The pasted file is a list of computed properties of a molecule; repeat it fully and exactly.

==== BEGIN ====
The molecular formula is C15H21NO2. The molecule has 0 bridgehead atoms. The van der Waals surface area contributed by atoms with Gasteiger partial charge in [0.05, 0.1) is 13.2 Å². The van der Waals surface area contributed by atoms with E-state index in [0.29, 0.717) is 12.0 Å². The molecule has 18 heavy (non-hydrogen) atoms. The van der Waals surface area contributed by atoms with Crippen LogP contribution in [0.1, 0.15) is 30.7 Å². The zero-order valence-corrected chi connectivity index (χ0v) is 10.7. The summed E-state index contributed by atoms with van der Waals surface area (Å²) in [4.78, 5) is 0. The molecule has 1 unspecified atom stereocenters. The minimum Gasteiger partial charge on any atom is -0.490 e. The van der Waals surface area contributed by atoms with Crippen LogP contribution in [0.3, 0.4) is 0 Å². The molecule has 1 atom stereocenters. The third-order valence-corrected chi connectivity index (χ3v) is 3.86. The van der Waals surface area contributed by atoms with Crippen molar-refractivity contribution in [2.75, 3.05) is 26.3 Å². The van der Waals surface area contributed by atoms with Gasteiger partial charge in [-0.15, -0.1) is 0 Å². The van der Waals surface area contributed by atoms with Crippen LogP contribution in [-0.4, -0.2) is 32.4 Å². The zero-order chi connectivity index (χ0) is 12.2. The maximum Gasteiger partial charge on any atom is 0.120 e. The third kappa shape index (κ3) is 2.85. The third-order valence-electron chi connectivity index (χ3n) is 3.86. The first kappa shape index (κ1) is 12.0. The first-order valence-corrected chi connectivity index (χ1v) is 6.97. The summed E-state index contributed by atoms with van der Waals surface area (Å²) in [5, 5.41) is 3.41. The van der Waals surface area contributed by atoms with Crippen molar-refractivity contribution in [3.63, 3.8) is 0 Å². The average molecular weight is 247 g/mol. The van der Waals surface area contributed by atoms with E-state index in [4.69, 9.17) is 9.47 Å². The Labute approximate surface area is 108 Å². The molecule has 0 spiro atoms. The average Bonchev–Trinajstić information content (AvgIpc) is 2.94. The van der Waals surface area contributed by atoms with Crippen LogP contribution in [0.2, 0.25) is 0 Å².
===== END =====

The molecular formula is C15H21NO2. The molecule has 0 bridgehead atoms. The van der Waals surface area contributed by atoms with Gasteiger partial charge in [0.05, 0.1) is 13.2 Å². The van der Waals surface area contributed by atoms with E-state index in [0.29, 0.717) is 12.0 Å². The molecule has 18 heavy (non-hydrogen) atoms. The van der Waals surface area contributed by atoms with Crippen LogP contribution in [0.1, 0.15) is 30.7 Å². The zero-order valence-corrected chi connectivity index (χ0v) is 10.7. The summed E-state index contributed by atoms with van der Waals surface area (Å²) in [4.78, 5) is 0. The molecule has 1 unspecified atom stereocenters. The minimum Gasteiger partial charge on any atom is -0.490 e. The van der Waals surface area contributed by atoms with Crippen LogP contribution in [0.3, 0.4) is 0 Å². The molecule has 1 atom stereocenters. The third-order valence-corrected chi connectivity index (χ3v) is 3.86. The van der Waals surface area contributed by atoms with Crippen molar-refractivity contribution in [2.75, 3.05) is 26.3 Å². The van der Waals surface area contributed by atoms with Gasteiger partial charge in [-0.15, -0.1) is 0 Å². The van der Waals surface area contributed by atoms with Crippen LogP contribution in [-0.4, -0.2) is 32.4 Å². The zero-order chi connectivity index (χ0) is 12.2. The maximum Gasteiger partial charge on any atom is 0.120 e. The third kappa shape index (κ3) is 2.85. The third-order valence-electron chi connectivity index (χ3n) is 3.86. The first kappa shape index (κ1) is 12.0. The first-order valence-corrected chi connectivity index (χ1v) is 6.97. The summed E-state index contributed by atoms with van der Waals surface area (Å²) in [5, 5.41) is 3.41. The van der Waals surface area contributed by atoms with Crippen molar-refractivity contribution in [3.63, 3.8) is 0 Å². The average molecular weight is 247 g/mol. The van der Waals surface area contributed by atoms with E-state index in [4.69, 9.17) is 9.47 Å². The Labute approximate surface area is 108 Å². The molecule has 0 spiro atoms. The average Bonchev–Trinajstić information content (AvgIpc) is 2.94. The van der Waals surface area contributed by atoms with Crippen LogP contribution in [0.2, 0.25) is 0 Å².